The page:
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Brazilian Oscar Nominee Says it Took a Long Time for Him to See Himself As a Filmmaker

01/22/2016 - 09h26

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MARIA CLARA MOREIRA
FROM SÃO PAULO

Sitting in a shelf from the studio of the director Alê Abreu, 44, two Great Brazilian Cinema Awards are waiting to be transferred to his living room.

"It's a kind of witchcraft", explains his assistant Taina Maneschy. "These prizes will only change rooms when the next one comes". And the next one would be the Academy Award for Best Animated Feature.

On February 28 the boy who once swore he would never wear a suit will give in to a smoking in order to represent Brazil at the Oscars. Not bad for a director who was reluctant to embrace filmmaking as a career.

"It took a long time for me to see myself as a filmmaker. This only happened two years ago, when I was already working as a director for five years", he admits. "Before, in hotel registration forms, I would always write 'designer' in the field 'profession'".

Alê's interest in drawing started early. He already showed a predisposition towards art in kindergarten. The beginning, however, was at home with his mother, who died when he was only five years old.

"I don't remember her very well, but one memory survived: when she taught me how to mix primary colors to form the secondary colors. This is the oldest memory I have related to drawing, and it formed a bond with my career".

Unlike the boy in his film, who leaves the countryside to look for his father in a big town, Alê grew up in a provincial metropolis. In Perus, a neighborhood in the north of São Paulo city, he would explore the mountains and fish for snakes.

At the age 11, he began to develop his style during an internship with Maurício de Sousa. He did not like to copy other people's characters. "The good thing is that I used to talk to Maurício. He used to say that could draw Horácio very well". The creator of "Mônica" says he does not remember Alê.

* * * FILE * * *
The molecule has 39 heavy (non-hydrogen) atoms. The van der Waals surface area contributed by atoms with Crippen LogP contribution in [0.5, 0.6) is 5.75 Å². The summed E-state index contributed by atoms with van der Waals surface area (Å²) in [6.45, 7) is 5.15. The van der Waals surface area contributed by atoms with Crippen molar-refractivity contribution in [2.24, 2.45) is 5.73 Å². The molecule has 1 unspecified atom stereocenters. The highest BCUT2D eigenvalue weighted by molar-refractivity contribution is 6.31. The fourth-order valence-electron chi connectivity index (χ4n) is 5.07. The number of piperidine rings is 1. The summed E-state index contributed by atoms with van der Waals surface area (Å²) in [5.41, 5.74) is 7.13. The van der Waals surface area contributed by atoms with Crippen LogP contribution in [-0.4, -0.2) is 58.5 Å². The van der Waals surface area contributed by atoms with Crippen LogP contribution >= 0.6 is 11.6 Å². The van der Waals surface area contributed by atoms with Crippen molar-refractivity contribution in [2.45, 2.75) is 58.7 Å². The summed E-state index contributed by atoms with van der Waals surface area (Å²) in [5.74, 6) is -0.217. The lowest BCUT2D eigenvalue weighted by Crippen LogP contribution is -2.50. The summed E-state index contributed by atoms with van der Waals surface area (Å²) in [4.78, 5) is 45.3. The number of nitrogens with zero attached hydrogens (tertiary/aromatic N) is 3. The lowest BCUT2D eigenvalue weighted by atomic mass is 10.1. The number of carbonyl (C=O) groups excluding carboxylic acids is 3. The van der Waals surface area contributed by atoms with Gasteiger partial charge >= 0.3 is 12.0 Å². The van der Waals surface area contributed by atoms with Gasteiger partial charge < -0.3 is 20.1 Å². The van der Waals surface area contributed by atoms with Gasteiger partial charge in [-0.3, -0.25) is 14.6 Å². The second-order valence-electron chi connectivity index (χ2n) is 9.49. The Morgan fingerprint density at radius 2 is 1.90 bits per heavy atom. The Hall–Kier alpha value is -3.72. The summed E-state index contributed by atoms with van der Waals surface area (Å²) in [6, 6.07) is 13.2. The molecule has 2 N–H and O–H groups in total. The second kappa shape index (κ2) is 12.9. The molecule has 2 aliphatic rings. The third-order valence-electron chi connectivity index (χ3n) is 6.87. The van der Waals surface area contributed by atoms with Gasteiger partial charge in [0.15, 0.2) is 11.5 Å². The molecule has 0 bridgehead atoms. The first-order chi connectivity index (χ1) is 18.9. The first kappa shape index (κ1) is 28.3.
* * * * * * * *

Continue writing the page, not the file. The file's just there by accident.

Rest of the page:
Later, Alê's desire for autonomy led him to refuse a chance to send his work to Disney when the company was looking for professionals in Brazil.

At the age 12, he started to work with animation, after taking part in a workshop at the Museum of Sound and Image in São Paulo.

Sérgio Tastaldi, 70, his first teacher, says that Alê always stood out. "Children are a bit noisy, but he was not. Alê was very serious, focused and original, and he also was the youngest in the group," he recalls.

The passion for drawing receded during his teenage years, when Alê discovered the skateboard. He was skilled and got a sponsorship to take part in vertical ramps championships. "But even then I used to draw 'shapes' and T-shirts," he says.

His father, who is a businessman, kept pushing him to make money. Alê claims he learned how to deal with the financial question ("It was natural, and my father business expertise probably helped me to manage my projects").

Then Alê started to study Journalism and, at the same time, he started to produce his first short film, "Sirius", from 1993, with the help of colleagues.

After graduating, he illustrated children's books and advertising campaigns to finance the short films "Scarecrow" (1998) and "Step" (2007) before launching his first feature film, "The Cosmic Boy", in 2008.

Two years before that, inspired by Latin America's revolutionary past, Alê devised a documentary about the continent protest songs. He named the documentary "Canto Latino", a tribute to the music of Milton Nascimento.

Alê was totally involved in this project when he found a drawing of a stick boy in his files - a drawing he did not even remember having made. "The urgency of this drawing provided me with the energy to make a movie", he recalls. "Canto Latino" was aborted. And "Boy and the World" was born.

The original idea of "Boy" changed, but Alê kept the political subtext of alienation, poverty and police brutality. The director was not afraid to make a movie considered too complex for children to watch.

"It is boring for them if you make a childish animation, for they find themselves forced to watch something that patronizes them", he criticizes.

The choice paid off: "Boy" is running against "Anomalisa", "Shaun the Sheep", "When Marnie Was There" and "Inside Out" for the Oscar of Animated Feature Film. The nomination sent the film back to Brazilian cinemas. "Boy and the World" was originally launched in 2014, when 35,000 people watched it.

Translated by CLÁUDIA GONÇALVES

Divulgação
"Boy and the World" is running for the Oscar of Animated Feature Film
"Boy and the World" is running for the Oscar of Animated Feature Film

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